The San Francisco 49ers are 14 days from their first training camp practice which means we'll start to get a better handle on who will rise and who will fall in the competition for roster spots. To prepare for training camp, we're going to go through a bubble watch of the entire roster. The plan will be to go position-by-position, and then compile it into our first bubble watch of training camp.
We wrap up our run through the positional depth charts, with a look at the specialists. Thus far, we've broken down the quarterbacks, the running backs, the fullbacks, the wide receivers, the offensive line, the defensive line, the outside linebackers, the inside linebackers, the tight ends, the cornerbacks, and the safeties. Today we close it out with the non-drama that are the specialists. The entire veteran unit will likely report on July 23.
So, this is just an open thread, right?
The 49ers specialists are locked in stone, and there's no "pretty much" about it. The bigger question would be about some of the offensive and defensive players that could end up playing primarily in special teams roles. Here is a rundown of some of the notable special teams players and their 2013 snap count on special teams. I removed 2013 offensive and defensive starters for the most part so we could see players that were either exclusively special teams players, or spent either a good chunk of their snaps on special teams.
|Player||O/D Snaps||ST Snaps|
Guys like Tony Jerod-Eddie, Adam Snyder, and even Garrett Celek were included, but in reality they are competing for significant roles on the offensive and defensive side of the ball. Derek Carrier will likely fit into that group as well. Michael Wilhoite played extensive special teams snaps last year, but until NaVorro Bowman gets back, he likely will be focused on his inside linebacker work.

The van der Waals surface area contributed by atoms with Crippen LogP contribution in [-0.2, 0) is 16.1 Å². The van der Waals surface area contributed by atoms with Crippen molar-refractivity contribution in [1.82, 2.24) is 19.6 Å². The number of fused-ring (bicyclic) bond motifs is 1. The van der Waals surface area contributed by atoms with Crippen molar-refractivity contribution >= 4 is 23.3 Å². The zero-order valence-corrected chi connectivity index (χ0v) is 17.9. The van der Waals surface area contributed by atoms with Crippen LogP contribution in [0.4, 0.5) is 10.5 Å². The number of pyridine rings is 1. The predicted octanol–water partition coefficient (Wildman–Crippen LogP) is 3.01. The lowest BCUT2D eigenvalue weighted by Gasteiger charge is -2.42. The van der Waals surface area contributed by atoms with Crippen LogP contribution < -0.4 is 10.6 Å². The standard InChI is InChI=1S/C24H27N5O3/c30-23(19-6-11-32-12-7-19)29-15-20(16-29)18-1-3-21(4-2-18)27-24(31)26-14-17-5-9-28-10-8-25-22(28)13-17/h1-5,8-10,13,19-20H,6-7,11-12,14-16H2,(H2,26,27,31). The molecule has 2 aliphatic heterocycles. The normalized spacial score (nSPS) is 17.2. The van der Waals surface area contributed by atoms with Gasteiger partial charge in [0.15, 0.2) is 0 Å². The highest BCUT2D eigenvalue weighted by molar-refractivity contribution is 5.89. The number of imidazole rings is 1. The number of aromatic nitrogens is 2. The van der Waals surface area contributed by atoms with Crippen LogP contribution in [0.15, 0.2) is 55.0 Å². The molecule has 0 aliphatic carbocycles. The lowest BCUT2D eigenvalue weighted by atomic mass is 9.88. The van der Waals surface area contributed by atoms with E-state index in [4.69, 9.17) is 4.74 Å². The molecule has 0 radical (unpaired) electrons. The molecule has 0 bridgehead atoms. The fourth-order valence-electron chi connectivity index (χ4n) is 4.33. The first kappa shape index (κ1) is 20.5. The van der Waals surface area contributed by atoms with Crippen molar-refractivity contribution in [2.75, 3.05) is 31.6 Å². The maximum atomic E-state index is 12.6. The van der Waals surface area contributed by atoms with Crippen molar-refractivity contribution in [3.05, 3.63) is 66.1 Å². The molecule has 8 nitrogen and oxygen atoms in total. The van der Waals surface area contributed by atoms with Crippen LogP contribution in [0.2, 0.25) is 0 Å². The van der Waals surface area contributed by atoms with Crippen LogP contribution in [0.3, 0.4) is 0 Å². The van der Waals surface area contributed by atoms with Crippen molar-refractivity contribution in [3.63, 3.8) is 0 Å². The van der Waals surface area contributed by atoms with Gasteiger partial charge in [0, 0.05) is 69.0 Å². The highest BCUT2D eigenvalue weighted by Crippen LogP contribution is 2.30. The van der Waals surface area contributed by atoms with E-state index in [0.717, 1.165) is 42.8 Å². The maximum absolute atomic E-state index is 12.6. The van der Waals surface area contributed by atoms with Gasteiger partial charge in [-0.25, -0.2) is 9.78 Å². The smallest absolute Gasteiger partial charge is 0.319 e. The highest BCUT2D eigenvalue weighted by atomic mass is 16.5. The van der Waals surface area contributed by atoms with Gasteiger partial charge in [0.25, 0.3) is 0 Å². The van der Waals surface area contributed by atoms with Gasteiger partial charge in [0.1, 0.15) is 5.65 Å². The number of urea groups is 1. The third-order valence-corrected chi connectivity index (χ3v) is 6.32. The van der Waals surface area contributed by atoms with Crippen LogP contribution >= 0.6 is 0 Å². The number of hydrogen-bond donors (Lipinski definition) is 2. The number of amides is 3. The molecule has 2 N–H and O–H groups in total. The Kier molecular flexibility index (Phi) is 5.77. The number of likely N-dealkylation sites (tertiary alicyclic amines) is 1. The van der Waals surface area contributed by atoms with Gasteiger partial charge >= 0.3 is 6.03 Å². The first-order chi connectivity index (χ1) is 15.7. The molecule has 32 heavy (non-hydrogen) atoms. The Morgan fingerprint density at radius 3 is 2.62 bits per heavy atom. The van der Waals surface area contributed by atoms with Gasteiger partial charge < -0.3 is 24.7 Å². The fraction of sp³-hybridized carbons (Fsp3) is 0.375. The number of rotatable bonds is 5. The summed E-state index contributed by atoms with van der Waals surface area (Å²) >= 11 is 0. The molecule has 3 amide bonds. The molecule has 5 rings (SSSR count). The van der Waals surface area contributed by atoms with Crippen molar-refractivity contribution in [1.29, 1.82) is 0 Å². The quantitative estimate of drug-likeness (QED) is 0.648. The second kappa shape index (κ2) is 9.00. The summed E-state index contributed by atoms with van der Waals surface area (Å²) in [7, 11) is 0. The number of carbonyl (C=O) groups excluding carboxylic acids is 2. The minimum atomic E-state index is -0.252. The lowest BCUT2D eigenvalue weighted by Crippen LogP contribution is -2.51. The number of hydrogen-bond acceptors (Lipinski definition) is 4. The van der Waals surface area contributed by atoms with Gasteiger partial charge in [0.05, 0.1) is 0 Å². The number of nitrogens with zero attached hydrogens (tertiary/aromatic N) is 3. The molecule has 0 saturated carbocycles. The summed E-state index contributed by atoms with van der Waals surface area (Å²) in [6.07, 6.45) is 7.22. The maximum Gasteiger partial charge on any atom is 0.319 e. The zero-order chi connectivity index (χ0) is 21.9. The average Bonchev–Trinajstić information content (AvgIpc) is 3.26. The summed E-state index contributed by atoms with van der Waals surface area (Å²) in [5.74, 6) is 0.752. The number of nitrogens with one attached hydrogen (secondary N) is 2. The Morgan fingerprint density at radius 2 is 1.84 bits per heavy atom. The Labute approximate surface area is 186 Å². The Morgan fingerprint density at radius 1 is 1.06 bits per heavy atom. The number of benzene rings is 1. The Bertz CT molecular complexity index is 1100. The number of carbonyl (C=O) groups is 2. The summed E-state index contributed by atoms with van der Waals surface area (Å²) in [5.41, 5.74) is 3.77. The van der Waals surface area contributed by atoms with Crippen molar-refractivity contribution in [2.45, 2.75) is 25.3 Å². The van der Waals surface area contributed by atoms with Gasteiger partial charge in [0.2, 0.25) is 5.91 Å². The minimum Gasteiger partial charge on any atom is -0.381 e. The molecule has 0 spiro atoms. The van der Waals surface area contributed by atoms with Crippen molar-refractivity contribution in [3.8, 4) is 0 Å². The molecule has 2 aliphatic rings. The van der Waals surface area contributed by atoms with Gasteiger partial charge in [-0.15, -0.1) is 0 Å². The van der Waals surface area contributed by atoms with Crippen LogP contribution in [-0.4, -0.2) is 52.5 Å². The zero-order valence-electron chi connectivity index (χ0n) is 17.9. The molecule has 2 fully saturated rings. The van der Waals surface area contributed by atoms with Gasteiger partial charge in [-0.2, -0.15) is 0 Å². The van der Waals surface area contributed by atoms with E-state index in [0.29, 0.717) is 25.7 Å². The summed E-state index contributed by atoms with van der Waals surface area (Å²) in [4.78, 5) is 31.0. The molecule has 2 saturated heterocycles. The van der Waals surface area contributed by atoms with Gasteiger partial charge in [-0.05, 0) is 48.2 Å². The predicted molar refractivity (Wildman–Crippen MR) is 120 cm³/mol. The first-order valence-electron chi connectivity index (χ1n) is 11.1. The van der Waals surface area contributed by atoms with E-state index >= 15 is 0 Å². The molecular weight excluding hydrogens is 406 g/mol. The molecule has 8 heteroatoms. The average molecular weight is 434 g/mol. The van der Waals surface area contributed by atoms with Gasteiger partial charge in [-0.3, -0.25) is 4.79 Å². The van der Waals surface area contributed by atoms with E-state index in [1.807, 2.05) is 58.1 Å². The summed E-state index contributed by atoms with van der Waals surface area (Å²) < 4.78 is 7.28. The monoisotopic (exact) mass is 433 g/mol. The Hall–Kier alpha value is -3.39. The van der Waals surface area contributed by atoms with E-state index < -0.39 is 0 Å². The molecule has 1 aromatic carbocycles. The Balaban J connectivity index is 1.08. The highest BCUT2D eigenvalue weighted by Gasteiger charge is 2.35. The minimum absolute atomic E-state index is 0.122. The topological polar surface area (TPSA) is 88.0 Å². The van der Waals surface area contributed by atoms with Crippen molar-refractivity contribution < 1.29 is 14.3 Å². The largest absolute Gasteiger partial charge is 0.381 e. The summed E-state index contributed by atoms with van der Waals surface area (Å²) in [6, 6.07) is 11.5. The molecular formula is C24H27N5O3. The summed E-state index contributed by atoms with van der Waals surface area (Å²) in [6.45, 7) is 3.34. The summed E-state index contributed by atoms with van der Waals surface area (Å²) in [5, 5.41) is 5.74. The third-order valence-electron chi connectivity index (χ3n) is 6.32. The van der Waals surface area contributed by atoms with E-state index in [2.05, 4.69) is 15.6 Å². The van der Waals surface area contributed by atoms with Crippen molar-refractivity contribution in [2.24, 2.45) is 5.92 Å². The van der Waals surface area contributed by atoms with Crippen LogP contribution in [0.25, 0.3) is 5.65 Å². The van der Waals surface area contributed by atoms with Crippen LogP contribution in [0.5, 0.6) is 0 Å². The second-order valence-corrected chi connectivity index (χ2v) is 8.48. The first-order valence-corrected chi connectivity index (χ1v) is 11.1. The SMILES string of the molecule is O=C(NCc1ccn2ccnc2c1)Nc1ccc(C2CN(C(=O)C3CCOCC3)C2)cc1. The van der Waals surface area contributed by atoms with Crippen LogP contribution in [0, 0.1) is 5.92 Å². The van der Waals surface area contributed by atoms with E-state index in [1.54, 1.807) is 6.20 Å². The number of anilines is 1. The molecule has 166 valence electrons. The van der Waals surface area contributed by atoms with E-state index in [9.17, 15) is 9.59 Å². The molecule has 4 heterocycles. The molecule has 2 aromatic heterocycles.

The rest of that group features several players that will be likely to contribute almost exclusively primarily special teams players. Raymond Ventrone and Kassim Osgood are the most obvious, with Blake Costanzo joining them this year. Nick Moody will compete for linebacker player time, but if Michael Wilhoite and Chris Borland step up in camp, Moody could be looking at primarily a special teams year this season.
I keep telling myself some of these players serving primarily as specialists will not last through the final roster cuts, and yet they continue to stick around. The 49ers will keep some, but not all, it's now a matter of figuring out how many actually make the cut this time around. One of the more interesting aspects of this is what Wilhoite's potential promotion to starting ILB opposite Patrick Willis means for special teams snaps. My guess is that if Chris Borland does not claim that starting job, he ends up spending a decent amount of time on special teams.